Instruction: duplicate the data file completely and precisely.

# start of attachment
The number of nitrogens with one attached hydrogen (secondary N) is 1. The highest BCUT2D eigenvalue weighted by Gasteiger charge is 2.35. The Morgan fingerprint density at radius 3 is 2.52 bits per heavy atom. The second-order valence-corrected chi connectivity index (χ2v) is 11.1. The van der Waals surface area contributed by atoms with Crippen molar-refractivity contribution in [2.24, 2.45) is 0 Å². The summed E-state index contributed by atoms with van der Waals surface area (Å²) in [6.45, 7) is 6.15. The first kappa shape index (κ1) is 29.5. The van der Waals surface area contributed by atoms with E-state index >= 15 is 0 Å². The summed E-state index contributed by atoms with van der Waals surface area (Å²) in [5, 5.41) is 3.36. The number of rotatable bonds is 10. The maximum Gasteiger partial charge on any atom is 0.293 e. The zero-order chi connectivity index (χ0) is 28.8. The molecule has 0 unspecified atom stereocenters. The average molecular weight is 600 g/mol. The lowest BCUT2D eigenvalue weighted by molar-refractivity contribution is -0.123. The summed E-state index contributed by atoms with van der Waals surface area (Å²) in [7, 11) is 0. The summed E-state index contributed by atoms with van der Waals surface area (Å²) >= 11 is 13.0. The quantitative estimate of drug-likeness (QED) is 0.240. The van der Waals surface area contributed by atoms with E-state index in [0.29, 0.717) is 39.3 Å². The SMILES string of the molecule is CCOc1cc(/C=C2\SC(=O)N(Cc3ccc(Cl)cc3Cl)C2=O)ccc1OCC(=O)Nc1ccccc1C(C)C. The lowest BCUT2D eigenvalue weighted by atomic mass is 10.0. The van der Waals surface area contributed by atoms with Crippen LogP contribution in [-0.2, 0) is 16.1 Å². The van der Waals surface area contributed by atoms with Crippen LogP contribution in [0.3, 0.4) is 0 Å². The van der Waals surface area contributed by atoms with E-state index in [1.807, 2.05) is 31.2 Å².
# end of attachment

The number of nitrogens with one attached hydrogen (secondary N) is 1. The highest BCUT2D eigenvalue weighted by Gasteiger charge is 2.35. The Morgan fingerprint density at radius 3 is 2.52 bits per heavy atom. The second-order valence-corrected chi connectivity index (χ2v) is 11.1. The van der Waals surface area contributed by atoms with Crippen molar-refractivity contribution in [2.24, 2.45) is 0 Å². The summed E-state index contributed by atoms with van der Waals surface area (Å²) in [6.45, 7) is 6.15. The first kappa shape index (κ1) is 29.5. The van der Waals surface area contributed by atoms with E-state index >= 15 is 0 Å². The summed E-state index contributed by atoms with van der Waals surface area (Å²) in [5, 5.41) is 3.36. The number of rotatable bonds is 10. The maximum Gasteiger partial charge on any atom is 0.293 e. The zero-order chi connectivity index (χ0) is 28.8. The molecule has 0 unspecified atom stereocenters. The average molecular weight is 600 g/mol. The lowest BCUT2D eigenvalue weighted by molar-refractivity contribution is -0.123. The summed E-state index contributed by atoms with van der Waals surface area (Å²) in [7, 11) is 0. The summed E-state index contributed by atoms with van der Waals surface area (Å²) >= 11 is 13.0. The quantitative estimate of drug-likeness (QED) is 0.240. The van der Waals surface area contributed by atoms with E-state index in [0.29, 0.717) is 39.3 Å². The SMILES string of the molecule is CCOc1cc(/C=C2\SC(=O)N(Cc3ccc(Cl)cc3Cl)C2=O)ccc1OCC(=O)Nc1ccccc1C(C)C. The lowest BCUT2D eigenvalue weighted by atomic mass is 10.0. The van der Waals surface area contributed by atoms with Crippen LogP contribution in [-0.2, 0) is 16.1 Å². The van der Waals surface area contributed by atoms with Crippen LogP contribution in [0.3, 0.4) is 0 Å². The van der Waals surface area contributed by atoms with E-state index in [1.807, 2.05) is 31.2 Å².